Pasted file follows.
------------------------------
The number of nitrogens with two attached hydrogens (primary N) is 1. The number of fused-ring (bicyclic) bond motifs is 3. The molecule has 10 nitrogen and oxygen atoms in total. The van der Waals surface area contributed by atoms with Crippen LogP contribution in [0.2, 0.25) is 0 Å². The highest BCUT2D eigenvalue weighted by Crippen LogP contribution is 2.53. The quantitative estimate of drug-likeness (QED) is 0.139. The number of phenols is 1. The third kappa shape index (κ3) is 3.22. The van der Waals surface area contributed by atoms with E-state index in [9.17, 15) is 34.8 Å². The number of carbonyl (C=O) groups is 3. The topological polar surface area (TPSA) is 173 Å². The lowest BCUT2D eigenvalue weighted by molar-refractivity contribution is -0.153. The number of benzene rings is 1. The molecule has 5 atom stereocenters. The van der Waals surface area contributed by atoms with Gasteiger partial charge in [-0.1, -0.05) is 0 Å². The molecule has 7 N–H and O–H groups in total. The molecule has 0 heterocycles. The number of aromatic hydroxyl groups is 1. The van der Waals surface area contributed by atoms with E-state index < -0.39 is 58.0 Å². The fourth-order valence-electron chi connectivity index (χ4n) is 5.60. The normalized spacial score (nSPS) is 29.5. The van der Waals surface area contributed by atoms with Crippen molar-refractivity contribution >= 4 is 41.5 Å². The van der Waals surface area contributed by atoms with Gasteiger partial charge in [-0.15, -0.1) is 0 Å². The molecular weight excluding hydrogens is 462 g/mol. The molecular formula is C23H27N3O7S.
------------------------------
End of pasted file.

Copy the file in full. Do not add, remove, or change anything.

The number of nitrogens with two attached hydrogens (primary N) is 1. The number of fused-ring (bicyclic) bond motifs is 3. The molecule has 10 nitrogen and oxygen atoms in total. The van der Waals surface area contributed by atoms with Crippen LogP contribution in [0.2, 0.25) is 0 Å². The highest BCUT2D eigenvalue weighted by Crippen LogP contribution is 2.53. The quantitative estimate of drug-likeness (QED) is 0.139. The number of phenols is 1. The third kappa shape index (κ3) is 3.22. The van der Waals surface area contributed by atoms with E-state index in [9.17, 15) is 34.8 Å². The number of carbonyl (C=O) groups is 3. The topological polar surface area (TPSA) is 173 Å². The lowest BCUT2D eigenvalue weighted by molar-refractivity contribution is -0.153. The number of benzene rings is 1. The molecule has 5 atom stereocenters. The van der Waals surface area contributed by atoms with Gasteiger partial charge in [-0.1, -0.05) is 0 Å². The molecule has 7 N–H and O–H groups in total. The molecule has 0 heterocycles. The number of aromatic hydroxyl groups is 1. The van der Waals surface area contributed by atoms with E-state index < -0.39 is 58.0 Å². The fourth-order valence-electron chi connectivity index (χ4n) is 5.60. The normalized spacial score (nSPS) is 29.5. The van der Waals surface area contributed by atoms with Crippen molar-refractivity contribution >= 4 is 41.5 Å². The van der Waals surface area contributed by atoms with Gasteiger partial charge in [-0.15, -0.1) is 0 Å². The molecular weight excluding hydrogens is 462 g/mol. The molecular formula is C23H27N3O7S.